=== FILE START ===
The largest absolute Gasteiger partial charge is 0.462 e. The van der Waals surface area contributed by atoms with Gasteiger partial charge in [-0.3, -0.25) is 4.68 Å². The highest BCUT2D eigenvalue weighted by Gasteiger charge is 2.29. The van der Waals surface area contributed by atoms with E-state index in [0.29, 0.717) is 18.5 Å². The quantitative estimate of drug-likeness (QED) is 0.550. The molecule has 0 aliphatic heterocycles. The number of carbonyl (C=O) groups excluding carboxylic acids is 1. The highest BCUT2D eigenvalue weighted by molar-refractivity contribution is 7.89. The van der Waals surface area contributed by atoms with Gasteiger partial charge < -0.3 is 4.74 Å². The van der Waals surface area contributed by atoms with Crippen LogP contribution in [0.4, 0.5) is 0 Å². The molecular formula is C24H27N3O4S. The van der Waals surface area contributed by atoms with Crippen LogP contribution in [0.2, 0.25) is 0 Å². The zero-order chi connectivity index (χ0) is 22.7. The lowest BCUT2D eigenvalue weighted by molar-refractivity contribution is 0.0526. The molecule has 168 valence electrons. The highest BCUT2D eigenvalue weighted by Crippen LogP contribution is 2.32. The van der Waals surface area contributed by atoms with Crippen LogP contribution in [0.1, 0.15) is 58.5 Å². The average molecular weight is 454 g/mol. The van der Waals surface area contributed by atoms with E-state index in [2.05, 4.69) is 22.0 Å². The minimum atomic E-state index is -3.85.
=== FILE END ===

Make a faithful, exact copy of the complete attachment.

The largest absolute Gasteiger partial charge is 0.462 e. The van der Waals surface area contributed by atoms with Gasteiger partial charge in [-0.3, -0.25) is 4.68 Å². The highest BCUT2D eigenvalue weighted by Gasteiger charge is 2.29. The van der Waals surface area contributed by atoms with E-state index in [0.29, 0.717) is 18.5 Å². The quantitative estimate of drug-likeness (QED) is 0.550. The molecule has 0 aliphatic heterocycles. The number of carbonyl (C=O) groups excluding carboxylic acids is 1. The highest BCUT2D eigenvalue weighted by molar-refractivity contribution is 7.89. The van der Waals surface area contributed by atoms with Gasteiger partial charge < -0.3 is 4.74 Å². The van der Waals surface area contributed by atoms with Crippen LogP contribution in [0.4, 0.5) is 0 Å². The molecular formula is C24H27N3O4S. The van der Waals surface area contributed by atoms with Crippen LogP contribution in [0.2, 0.25) is 0 Å². The zero-order chi connectivity index (χ0) is 22.7. The lowest BCUT2D eigenvalue weighted by molar-refractivity contribution is 0.0526. The molecule has 168 valence electrons. The highest BCUT2D eigenvalue weighted by Crippen LogP contribution is 2.32. The van der Waals surface area contributed by atoms with Crippen LogP contribution in [0.1, 0.15) is 58.5 Å². The average molecular weight is 454 g/mol. The van der Waals surface area contributed by atoms with E-state index in [2.05, 4.69) is 22.0 Å². The minimum atomic E-state index is -3.85.